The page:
Even if publishers who now require "double opt-in" subscriptions were to ask for and keep records of "quadruple opt-in" verifications from their subscribers, a lot of anti-spam zealots would still cry foul!

Why else would the terms *s*u*b*s*c*r*i*b*e* and *u*n*s*u*b- *s*c*r*i*b*e* be included in many spam filters with the implied suggestion that email that carries this terminology MUST be spam?

It does no good to be able to prove double opt-in to the ISP's and the anti-spam zealots. Most presuppose that any commercial email is likely to be spam.

The ISP's are honestly concerned with the cost of bandwidth in association with email. Estimates have put the monthly cost of spam to be $3 per month per email account. Thus, if ISP's can reduce or eliminate spam, they can reduce their costs and improve their profits.

ISP's who oppose all commercial email --- you know, the kind who laugh at the suggestion that spam filters hurt "legitimate email marketers" --- think one step further. They believe that if they can eliminate all commercial email, then they can significantly reduce their costs and significantly improve their profits!

At every level of the Internet food-chain, people are concerned with their own profits. The anti-spam zealots, who had the most pronounced representation at the FTC spam forum, will profit handsomely from the loss of commercial email... Or will they?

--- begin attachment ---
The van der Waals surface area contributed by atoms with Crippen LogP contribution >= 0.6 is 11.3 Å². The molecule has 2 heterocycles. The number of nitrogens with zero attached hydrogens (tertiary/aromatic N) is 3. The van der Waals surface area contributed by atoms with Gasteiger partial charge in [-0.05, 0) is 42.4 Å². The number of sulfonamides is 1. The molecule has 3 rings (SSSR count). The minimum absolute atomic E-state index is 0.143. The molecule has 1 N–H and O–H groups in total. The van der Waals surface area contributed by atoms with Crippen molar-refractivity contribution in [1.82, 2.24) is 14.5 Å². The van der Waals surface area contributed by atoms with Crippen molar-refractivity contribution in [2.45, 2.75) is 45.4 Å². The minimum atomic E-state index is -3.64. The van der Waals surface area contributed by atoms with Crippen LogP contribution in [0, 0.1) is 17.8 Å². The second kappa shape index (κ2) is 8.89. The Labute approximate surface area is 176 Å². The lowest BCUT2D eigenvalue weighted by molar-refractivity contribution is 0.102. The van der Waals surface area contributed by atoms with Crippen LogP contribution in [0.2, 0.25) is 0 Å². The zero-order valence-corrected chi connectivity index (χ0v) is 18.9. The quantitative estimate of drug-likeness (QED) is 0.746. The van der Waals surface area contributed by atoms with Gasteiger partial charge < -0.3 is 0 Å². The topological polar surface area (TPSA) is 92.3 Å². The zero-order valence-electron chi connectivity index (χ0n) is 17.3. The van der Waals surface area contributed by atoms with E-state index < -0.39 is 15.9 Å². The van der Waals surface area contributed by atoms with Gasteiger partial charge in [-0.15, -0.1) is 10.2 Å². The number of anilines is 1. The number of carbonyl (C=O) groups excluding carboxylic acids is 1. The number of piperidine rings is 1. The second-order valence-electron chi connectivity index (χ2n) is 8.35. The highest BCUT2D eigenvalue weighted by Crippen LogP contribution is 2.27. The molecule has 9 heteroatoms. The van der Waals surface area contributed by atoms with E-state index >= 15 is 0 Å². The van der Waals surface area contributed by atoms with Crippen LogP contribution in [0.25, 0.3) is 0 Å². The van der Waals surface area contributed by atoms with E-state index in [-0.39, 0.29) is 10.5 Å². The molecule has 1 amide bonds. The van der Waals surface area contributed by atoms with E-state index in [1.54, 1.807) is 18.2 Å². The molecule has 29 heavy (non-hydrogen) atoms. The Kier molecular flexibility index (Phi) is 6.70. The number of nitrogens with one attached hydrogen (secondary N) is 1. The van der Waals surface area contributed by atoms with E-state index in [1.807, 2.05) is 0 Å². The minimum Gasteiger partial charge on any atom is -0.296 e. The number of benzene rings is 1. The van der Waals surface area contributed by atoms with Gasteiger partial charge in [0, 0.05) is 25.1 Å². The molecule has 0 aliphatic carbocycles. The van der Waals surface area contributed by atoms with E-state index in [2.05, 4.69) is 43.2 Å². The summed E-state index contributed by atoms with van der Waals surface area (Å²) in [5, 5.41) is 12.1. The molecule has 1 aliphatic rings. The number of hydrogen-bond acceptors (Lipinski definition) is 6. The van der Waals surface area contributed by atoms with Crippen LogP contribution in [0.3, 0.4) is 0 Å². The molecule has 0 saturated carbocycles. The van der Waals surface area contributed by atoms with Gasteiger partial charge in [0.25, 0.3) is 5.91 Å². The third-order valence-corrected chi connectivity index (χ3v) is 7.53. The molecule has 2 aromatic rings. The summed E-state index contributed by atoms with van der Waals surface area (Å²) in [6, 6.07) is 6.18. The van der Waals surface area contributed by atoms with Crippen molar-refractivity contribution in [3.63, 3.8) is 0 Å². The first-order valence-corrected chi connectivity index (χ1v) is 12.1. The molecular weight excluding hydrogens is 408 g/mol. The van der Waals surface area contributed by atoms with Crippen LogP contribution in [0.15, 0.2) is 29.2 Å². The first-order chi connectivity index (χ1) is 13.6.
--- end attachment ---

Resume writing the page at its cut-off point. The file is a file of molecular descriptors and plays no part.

Without commercial enterprise on the Internet, will people still be flocking to the web in the numbers they are today?

Recognizing the fact that the filtering industry is destroying email commerce, people like Anne P. Mitchell of Habeas, Inc. have come running to the assistance of online commercial businesses. For a price, Habeas will "whitelist" your publication or email --- or should I say for a hefty price, Habeas will "whitelist" your email!

TERM: Whitelist - This is a kind of filter that suggests that any email that meets the whitelist definitions will be pre-verified (under the terms of the whitelist company) as legitimate commercial email.

Habeas purports to offer a "value-added service" that will help your outgoing email reach its destination unobstructed. Habeas also purports its fees to be very reasonable --- up to $500 per mailing list per year. Is $500 really a "reasonable" price? I don't think so.

As consumers, we always think of the "spam war" as something that addresses the unsolicited email from the p*o*r*n industry, the nutritional products industry, and other fly-by-night scammers.

Yet, when the people who are speaking on our behalf in the halls of government think of the "spam war", they are thinking of something else entirely. In fact, they are attempting to remove the cash from the pockets of not only the spammers, but also the small business people who employ legitimate email marketing techniques.

Why do so many anti-spam zealots target all commercial email? Simple, they want to put the cash where THEY think it belongs --- into their own pockets!

About the Author
John Calder is the owner and editor of (http://www.TheEzine.Net) Subscribe Today and get real information YOU can use to help build your online business today.